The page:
- The MMQB staff thinks different teams that suffered losses in Week 1 now have strong value and will cover the spread in Week 2.
After finishing with a 3-2-1 record in the season-opening slate, The MMQB staff has identified their bets for Week 2's action.
New York Giants (+3) at Dallas Cowboys
The Giants had some stumbles in the Week 1 loss to Jacksonville, but the offense was facing an excellent defense with top-tier players at every level. Still, Saquon Barkley reminded opponents to game plan for his big-play potential with his 68-yard TD run, and Odell Beckham, Jr. added a 100-yard receiving day. They'll be even better against the Cowboys. Meanwhile, the Cowboys' post-Dez, post-Witten era got off to the thud that many, including Dez himself, were expecting. Ereck Flowers needs to start reading scouting reports on opposing pass rushers, but I'd even pick the Giants straight up (and I will, in the MMQB's Week 2 staff picks, coming later this week!). — Jenny Vrentas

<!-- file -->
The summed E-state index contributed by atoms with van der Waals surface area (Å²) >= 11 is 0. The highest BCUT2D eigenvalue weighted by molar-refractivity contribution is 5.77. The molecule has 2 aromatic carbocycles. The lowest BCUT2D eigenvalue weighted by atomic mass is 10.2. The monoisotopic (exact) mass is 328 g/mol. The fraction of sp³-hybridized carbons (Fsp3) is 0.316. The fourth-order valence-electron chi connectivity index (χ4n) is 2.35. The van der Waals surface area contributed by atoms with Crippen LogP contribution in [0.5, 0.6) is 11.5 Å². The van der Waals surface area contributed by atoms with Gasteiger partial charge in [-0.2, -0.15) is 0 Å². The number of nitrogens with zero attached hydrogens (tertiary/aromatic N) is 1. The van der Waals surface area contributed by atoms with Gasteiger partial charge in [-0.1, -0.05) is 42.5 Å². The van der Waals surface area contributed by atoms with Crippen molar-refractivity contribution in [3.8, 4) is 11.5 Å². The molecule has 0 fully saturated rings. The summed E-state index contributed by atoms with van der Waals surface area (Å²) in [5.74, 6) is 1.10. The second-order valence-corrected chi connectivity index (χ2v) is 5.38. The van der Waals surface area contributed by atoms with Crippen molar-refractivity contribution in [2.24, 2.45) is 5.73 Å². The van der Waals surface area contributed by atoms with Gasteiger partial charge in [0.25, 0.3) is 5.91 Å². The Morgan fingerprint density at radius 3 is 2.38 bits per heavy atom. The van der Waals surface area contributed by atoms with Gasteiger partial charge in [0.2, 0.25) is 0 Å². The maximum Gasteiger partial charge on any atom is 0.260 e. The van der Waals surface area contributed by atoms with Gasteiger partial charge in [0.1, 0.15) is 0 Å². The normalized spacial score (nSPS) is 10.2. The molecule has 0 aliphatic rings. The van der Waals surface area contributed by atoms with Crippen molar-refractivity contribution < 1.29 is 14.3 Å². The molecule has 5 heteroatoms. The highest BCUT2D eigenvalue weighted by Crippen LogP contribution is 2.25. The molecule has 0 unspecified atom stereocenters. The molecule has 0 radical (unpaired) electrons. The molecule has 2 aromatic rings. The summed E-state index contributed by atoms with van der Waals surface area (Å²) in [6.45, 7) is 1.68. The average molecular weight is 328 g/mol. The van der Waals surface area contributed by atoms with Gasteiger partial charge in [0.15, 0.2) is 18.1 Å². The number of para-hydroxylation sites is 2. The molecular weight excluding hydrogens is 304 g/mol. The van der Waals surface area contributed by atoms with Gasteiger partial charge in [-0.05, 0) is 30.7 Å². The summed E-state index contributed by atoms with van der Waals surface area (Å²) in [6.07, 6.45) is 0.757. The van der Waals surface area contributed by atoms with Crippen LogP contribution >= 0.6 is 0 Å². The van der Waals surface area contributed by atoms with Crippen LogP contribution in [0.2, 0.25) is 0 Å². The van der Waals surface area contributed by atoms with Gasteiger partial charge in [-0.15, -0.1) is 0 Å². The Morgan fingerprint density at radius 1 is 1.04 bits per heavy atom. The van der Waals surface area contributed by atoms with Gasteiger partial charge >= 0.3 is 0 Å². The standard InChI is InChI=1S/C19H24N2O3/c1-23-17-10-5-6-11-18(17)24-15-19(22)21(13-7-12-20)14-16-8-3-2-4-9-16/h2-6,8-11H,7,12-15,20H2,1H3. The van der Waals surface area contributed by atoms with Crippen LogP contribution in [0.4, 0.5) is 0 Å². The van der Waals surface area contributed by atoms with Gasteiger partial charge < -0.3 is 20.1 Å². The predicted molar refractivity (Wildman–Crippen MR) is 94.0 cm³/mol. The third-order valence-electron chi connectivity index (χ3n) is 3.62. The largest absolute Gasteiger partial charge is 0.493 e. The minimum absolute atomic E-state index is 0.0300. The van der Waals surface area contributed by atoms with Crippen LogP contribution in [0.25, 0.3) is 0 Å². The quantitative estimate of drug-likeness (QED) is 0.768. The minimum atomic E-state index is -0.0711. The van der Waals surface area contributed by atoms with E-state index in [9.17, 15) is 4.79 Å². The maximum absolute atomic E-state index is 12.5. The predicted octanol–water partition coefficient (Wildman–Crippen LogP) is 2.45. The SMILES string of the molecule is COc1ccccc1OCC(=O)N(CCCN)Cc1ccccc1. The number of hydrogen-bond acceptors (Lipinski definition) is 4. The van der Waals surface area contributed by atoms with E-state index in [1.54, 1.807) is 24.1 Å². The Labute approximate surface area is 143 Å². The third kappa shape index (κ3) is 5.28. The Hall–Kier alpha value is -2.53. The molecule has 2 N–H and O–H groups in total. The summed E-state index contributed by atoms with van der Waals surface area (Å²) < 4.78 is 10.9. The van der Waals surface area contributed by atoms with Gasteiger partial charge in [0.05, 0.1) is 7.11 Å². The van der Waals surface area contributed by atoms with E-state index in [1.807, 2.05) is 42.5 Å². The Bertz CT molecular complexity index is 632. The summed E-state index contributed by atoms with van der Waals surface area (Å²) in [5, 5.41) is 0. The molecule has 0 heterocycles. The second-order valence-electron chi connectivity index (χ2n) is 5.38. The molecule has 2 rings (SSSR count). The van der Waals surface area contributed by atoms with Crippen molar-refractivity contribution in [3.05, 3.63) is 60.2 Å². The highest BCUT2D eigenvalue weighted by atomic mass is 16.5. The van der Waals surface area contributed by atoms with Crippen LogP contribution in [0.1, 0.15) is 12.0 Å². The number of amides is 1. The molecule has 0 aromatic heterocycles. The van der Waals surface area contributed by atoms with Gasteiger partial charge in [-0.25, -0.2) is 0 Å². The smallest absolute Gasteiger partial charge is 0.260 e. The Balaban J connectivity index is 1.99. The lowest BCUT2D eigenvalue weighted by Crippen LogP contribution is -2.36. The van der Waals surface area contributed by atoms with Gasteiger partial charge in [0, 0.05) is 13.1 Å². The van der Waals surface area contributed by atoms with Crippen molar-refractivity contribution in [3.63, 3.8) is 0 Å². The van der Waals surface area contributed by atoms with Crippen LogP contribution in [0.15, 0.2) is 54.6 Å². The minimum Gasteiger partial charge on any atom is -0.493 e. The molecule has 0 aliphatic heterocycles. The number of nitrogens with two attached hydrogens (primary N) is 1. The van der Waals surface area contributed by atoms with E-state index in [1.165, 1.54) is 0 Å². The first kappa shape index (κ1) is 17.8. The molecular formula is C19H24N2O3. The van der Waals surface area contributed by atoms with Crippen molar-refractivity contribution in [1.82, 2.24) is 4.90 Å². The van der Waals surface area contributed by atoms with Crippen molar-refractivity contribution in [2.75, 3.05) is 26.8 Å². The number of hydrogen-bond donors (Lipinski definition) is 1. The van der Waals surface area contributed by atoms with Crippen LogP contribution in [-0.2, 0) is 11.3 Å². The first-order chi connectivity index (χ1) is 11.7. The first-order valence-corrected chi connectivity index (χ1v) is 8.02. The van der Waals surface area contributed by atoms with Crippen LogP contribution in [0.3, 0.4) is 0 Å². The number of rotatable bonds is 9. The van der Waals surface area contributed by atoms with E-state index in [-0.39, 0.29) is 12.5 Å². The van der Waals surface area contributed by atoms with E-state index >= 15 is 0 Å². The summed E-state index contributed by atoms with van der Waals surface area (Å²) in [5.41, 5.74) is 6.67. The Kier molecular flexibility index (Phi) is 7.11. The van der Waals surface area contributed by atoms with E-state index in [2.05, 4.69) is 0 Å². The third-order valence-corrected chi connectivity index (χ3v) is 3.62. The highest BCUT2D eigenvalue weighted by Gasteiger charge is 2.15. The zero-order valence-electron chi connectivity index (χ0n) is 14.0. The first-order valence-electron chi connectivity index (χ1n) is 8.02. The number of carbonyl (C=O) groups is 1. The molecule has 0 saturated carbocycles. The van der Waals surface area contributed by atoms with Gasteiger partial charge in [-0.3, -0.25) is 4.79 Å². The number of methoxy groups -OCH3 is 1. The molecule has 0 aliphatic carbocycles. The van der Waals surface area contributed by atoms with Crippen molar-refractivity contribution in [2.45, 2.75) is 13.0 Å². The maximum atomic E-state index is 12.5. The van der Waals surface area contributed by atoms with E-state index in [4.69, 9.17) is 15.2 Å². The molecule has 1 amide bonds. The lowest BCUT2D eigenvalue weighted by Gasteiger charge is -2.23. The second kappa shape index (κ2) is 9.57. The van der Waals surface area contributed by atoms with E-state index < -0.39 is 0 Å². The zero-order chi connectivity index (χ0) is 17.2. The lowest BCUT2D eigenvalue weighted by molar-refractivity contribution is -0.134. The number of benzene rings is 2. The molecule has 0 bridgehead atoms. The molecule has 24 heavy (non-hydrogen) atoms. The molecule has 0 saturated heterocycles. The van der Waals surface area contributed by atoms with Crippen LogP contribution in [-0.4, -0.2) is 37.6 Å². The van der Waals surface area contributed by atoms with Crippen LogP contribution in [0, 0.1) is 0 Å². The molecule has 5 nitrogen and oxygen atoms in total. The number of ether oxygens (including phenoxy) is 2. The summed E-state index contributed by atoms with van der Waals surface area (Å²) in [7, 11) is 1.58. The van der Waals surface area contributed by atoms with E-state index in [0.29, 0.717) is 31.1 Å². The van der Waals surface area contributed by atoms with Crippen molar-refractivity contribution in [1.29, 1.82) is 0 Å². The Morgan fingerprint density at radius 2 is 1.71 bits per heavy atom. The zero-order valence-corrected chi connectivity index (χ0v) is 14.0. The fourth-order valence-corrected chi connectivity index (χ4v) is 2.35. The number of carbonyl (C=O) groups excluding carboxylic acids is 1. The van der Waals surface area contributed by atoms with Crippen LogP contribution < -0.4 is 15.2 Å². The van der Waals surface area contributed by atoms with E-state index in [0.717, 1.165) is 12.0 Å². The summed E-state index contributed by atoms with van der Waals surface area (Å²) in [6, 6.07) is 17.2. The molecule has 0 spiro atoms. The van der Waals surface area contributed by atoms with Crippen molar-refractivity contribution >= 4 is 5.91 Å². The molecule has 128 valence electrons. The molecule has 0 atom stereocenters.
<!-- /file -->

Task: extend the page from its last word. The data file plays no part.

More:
Cleveland Browns at New Orleans Saints (-8.5)
If you injected Saints defenders with truth serum and then asked them who the easiest offense they faced last year was, they'd tell you it was Tyrod Taylor's Buffalo Bills.
Correction: You don't even need the truth serum. They were all saying it after that game, a 47-10 victory (seven of the Bills' 10 points, by the way, came courtesy of a Nathan Peterman-led drive) in Buffalo last November. Cam Jordan afterwards: "What was there, 16 defensive snaps in the first half? I was contemplating running extra half gas just to keep my conditioning. I knew that Tyrod Taylor would try and scramble and we pretty much eliminated that except we got a little hungry on some sacks and he spun out and did exactly what we knew he was going to do. We kept him in the pocket and made him a quarterback."